Although no one knows the exact date of its foundation, it is believed that a small congregation of Augustinian monks established a pilgrim hospital on this site during the 9th century.
Some time between the 12th and the 13th centuries, the hospital was taken over by the Premonstratensian order, with the successive abbots claiming lordship over Urdax and Zugarramurdi until 1785.
Nothing now remains of the medieval construction, and the current buildings date from the 16th to the 18th centuries, the period in which the monastery was at its height.
Over the centuries, the monastery was ravaged by two major fires: one in 1526 when Navarre lost its independence, and then again in 1793, during the Convention in France, when French troops invaded the area and set fire to both the monastery and the town of Urdax. This second fire destroyed the monastery’s great library, which held over 9,000 volumes.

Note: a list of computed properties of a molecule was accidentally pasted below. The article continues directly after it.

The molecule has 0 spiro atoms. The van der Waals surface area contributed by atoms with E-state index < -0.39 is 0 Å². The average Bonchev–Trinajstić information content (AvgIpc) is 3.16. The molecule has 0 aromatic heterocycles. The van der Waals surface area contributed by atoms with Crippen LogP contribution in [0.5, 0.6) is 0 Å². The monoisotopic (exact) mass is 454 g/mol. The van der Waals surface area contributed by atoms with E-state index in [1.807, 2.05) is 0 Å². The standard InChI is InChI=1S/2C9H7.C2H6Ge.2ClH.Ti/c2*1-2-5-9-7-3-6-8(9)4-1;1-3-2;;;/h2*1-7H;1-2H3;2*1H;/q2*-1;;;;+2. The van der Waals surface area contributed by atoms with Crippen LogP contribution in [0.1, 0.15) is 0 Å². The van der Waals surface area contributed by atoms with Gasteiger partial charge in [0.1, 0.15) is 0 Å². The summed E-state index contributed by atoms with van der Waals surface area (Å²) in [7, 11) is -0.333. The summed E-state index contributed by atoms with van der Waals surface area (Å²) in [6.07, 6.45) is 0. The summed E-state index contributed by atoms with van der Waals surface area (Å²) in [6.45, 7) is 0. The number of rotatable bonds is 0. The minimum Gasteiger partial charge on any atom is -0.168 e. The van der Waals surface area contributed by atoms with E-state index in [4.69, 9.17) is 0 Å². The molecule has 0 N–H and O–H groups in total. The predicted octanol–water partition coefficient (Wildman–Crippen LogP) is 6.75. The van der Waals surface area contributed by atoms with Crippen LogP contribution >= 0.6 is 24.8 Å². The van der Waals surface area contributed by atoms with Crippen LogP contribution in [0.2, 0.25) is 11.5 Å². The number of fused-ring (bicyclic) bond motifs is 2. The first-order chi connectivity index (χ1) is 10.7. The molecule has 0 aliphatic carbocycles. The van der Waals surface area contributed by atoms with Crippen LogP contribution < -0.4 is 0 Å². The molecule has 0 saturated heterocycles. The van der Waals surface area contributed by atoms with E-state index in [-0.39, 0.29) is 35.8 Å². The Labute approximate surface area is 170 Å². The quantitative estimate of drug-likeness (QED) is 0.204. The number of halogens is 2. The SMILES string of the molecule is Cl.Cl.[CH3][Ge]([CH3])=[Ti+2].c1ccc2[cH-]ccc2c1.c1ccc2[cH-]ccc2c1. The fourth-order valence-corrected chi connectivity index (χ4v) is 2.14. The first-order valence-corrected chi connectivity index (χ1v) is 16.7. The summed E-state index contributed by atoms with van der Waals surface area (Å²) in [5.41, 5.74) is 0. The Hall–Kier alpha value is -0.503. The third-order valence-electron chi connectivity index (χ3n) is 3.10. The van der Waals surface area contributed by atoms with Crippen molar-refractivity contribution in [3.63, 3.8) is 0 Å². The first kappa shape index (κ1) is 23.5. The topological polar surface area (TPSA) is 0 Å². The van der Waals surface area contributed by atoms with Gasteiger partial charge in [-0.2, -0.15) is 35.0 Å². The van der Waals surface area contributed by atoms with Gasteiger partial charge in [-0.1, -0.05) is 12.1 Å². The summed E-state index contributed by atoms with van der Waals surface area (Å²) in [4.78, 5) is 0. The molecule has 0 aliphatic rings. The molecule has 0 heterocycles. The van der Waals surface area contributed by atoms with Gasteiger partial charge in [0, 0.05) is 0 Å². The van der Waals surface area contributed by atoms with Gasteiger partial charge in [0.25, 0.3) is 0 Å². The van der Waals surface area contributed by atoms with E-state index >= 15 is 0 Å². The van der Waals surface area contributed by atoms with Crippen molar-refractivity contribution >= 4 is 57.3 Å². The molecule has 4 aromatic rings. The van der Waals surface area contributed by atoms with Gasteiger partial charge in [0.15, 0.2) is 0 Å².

Following the French National Convention (1793-1795), the monks were forced to seek refuge at the Loyola Sanctuary until 1806. Shortly afterwards, in 1839, the Ecclesiastical Confiscations of Mendizabal began, in which the Spanish minister of that name expropriated and sold communal goods and goods belonging to the Catholic Church. The monastery was definitively abandoned by the Premonstratensian order and the monastery chapel became the town’s parish church.
Of the old monastery building, only the church and cloister now remain. The cloister, along with a series of other auxiliary rooms, today houses the monastery museum and art exhibition.
The Liturgical Ornaments Museum, established by the Association of Friends of the Urdax-Baztan Santiago Pilgrim Trail, is located in the same set of rooms, alongside the permanent exhibition charting 50 years of Basque painting.